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2015 bill in Virginia requires conviction for civil asset forfeiture

Civil asset forfeiture is a controversial topic across the nation. It allows law enforcement to keep various forms of capital—money and property—seized from those accused of crimes. In Virginia, one state legislator is receiving bipartisan support to change the law.

Virginia Republican and State Delegate Mark Cole is sponsoring a bill for discussion during the 2015 legislative session starting in January. The bill would require a criminal to be convicted before police could keep their money and property. Currently, police are able to keep the assets seized from people who have been accused of a crime but never convicted.

The Virginia Forfeited Asset Sharing Program allows sheriff’s offices and local prosecutors to keep 80 percent of the proceeds collected through civil asset forfeiture, which can include cash, cars, and other property.

Delegate Cole stated to The Free Lance-Star that “I think it’s fundamentally un-American that the government can seize your property without ever having to prove that you are in collusion to criminal acts.”

Currently, owners of the seized property must prove in civil court that the assets are not related to criminal activity, even if they haven’t been convicted of a crime. In these proceedings, the defense and prosecution must convince a judge and jury that they have a preponderance of the evidence supporting their claims.

This bill is supported by the American Civil Liberties Union of Virginia. Virginia ACLU Executive Director Claire Guthrie Gastanaga told The Free Lance-Star that “We think Delegate Cole’s bill is an important protection for people’s property rights and their constitutional rights.”

Delegate Cole’s bill would not prevent police from taking property, but would require them to return the assets if there is no criminal conviction. Property owners, he said, need more protection than current laws provide. Fredericksburg police Chief David Nye said in a statement to The Free Lance-Star that the requirement of a criminal conviction prior to forfeiture is not unreasonable.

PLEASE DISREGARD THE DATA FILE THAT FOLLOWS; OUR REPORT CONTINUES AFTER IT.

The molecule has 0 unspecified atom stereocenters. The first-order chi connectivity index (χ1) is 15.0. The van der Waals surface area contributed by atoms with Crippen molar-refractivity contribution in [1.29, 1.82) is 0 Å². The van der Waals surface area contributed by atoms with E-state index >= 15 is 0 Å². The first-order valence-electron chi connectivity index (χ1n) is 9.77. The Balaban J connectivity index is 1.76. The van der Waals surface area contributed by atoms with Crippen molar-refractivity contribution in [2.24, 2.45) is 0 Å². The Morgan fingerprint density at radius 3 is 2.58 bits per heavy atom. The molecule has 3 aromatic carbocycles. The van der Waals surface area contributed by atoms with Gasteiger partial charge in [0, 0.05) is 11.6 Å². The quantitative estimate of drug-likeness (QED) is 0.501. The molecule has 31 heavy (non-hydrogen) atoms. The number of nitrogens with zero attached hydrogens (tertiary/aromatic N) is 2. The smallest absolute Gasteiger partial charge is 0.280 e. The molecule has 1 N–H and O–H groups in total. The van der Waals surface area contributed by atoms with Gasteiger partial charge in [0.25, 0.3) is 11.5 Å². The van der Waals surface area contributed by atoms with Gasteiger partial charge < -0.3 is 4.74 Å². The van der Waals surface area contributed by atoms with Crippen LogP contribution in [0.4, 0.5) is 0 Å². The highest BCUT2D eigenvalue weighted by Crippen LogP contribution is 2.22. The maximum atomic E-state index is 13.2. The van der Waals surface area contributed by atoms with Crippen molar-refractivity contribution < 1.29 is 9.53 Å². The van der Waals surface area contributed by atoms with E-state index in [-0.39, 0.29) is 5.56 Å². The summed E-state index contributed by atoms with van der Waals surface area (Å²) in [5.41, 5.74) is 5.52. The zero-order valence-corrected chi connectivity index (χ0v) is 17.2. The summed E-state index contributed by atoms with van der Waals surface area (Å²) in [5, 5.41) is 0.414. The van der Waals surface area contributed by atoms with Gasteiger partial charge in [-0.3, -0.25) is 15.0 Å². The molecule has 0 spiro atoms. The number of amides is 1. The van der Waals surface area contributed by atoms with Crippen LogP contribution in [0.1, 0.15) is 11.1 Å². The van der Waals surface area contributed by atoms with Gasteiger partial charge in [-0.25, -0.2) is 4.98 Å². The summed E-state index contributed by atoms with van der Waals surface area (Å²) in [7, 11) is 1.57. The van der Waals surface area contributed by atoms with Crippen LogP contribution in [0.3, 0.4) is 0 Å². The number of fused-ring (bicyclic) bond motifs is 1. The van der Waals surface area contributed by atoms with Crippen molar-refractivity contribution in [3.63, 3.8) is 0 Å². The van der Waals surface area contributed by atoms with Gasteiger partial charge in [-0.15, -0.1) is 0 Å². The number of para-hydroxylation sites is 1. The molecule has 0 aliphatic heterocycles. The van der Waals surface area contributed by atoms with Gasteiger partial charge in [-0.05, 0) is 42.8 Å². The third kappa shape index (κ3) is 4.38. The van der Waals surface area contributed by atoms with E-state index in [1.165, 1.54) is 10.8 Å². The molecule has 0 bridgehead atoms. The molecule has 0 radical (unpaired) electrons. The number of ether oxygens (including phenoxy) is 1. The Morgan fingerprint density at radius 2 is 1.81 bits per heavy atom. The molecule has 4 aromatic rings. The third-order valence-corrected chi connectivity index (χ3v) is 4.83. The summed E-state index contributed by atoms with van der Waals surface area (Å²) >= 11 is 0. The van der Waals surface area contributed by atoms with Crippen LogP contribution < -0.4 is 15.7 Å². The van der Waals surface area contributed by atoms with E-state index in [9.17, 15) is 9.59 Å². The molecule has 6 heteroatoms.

This practice is not one limited solely to the states. In 2000, the Civil Asset Forfeiture Reform Act was passed, allowing the federal government to seize money from a variety of criminal syndicates. These included mobsters, drug dealers and terrorist organizations. Unfortunately, the rules are written in ways that end up penalizing and punishing ordinary citizens. On October 25th, the New York Times published an article detailing a number of personal accounts of people suffering because of the federal application of this practice.

Army Sgt. Jeff Cortazzo of Arlington was saving up for his daughters’ college education when the IRS seized $66,000 of his money—it cost him $21,000 to get the remainder back. He had been advised by a bank teller to deposit less than $10,000 at a time to avoid being taxed twice on money he earned. The teller neglected to tell him that this practice goes against IRS structuring requirements. The IRS seized his money because they assumed he was trying to avoid a regulation of which he wasn’t even informed.

When no criminal activity is charged, the IRS often negotiates to return only part of the seized money, leaving impoverished citizens with little option but to accept the IRS’ offer or continue a lengthy and very expensive legal battle to try to get their legitimately earned money back.

Richard Weber, the chief of Criminal Investigation at the IRS, said in a statement given to the New York Times, “After a thorough review of our structuring cases over the last year…IRS-CI will no longer pursue the seizure and forfeiture of funds associated solely with ‘legal source’ structuring cases unless there are exceptional circumstances justifying the seizure and forfeiture and the case has been approved at the director of field operations level.”

The Washington Post reported on Oct. 11 that the federal Equitable Sharing Program has also provided local police the funding for weapons, armed vehicles and surveillance gear, much like another federal program that supplies military surplus and equipment to local police forces at no cost to the local police. Eighty percent of asset seizures go to local enforcement, with 20 percent turned over to the feds. The program has netted about $2 billion.

Some say the program has turned into a “slush fund” for local police agencies. The Washington Post reported that “Officially the program is not intended as ‘an alternative funding source for state and local law enforcement,’ said Justice Department spokesman Peter Carr. ‘Any funds received through the equitable sharing program are meant to enhance and supplement, not supplant or replace the agency’s appropriated budget and resources.'”

Featured image from Shutterstock

Joan M. Bishop

Joan M. Bishop is a patient's rights advocate based in Fredericksburg, VA and writes about healthcare issues at http://yourpatientsrights.com/ Twitter: @PatientRightsAd

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Categories: Citizen Spotlight, Courts & Law, Government Transparency, Must Read
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